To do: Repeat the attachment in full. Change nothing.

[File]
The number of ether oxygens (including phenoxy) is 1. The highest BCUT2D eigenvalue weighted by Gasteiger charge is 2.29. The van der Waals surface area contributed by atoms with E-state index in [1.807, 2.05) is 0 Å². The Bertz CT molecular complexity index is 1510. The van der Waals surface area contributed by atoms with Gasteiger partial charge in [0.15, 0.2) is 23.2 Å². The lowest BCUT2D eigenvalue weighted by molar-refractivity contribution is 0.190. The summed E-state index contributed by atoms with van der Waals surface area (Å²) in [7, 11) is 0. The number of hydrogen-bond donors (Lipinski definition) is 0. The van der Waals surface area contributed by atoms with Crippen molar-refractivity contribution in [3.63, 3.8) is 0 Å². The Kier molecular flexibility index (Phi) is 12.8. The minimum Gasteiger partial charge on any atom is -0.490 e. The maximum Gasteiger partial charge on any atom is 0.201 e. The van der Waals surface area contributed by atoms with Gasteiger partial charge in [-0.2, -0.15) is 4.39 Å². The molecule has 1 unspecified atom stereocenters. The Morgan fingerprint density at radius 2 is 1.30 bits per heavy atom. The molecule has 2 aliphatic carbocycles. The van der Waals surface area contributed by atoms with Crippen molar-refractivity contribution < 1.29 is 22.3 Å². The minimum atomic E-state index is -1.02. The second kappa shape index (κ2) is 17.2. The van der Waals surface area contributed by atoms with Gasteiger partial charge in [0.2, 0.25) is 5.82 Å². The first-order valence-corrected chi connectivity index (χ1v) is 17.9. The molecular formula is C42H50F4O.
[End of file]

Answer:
The number of ether oxygens (including phenoxy) is 1. The highest BCUT2D eigenvalue weighted by Gasteiger charge is 2.29. The van der Waals surface area contributed by atoms with E-state index in [1.807, 2.05) is 0 Å². The Bertz CT molecular complexity index is 1510. The van der Waals surface area contributed by atoms with Gasteiger partial charge in [0.15, 0.2) is 23.2 Å². The lowest BCUT2D eigenvalue weighted by molar-refractivity contribution is 0.190. The summed E-state index contributed by atoms with van der Waals surface area (Å²) in [7, 11) is 0. The number of hydrogen-bond donors (Lipinski definition) is 0. The van der Waals surface area contributed by atoms with Crippen molar-refractivity contribution in [3.63, 3.8) is 0 Å². The Kier molecular flexibility index (Phi) is 12.8. The minimum Gasteiger partial charge on any atom is -0.490 e. The maximum Gasteiger partial charge on any atom is 0.201 e. The van der Waals surface area contributed by atoms with Gasteiger partial charge in [-0.2, -0.15) is 4.39 Å². The molecule has 1 unspecified atom stereocenters. The Morgan fingerprint density at radius 2 is 1.30 bits per heavy atom. The molecule has 2 aliphatic carbocycles. The van der Waals surface area contributed by atoms with Crippen molar-refractivity contribution < 1.29 is 22.3 Å². The minimum atomic E-state index is -1.02. The second kappa shape index (κ2) is 17.2. The van der Waals surface area contributed by atoms with Gasteiger partial charge in [0.2, 0.25) is 5.82 Å². The first-order valence-corrected chi connectivity index (χ1v) is 17.9. The molecular formula is C42H50F4O.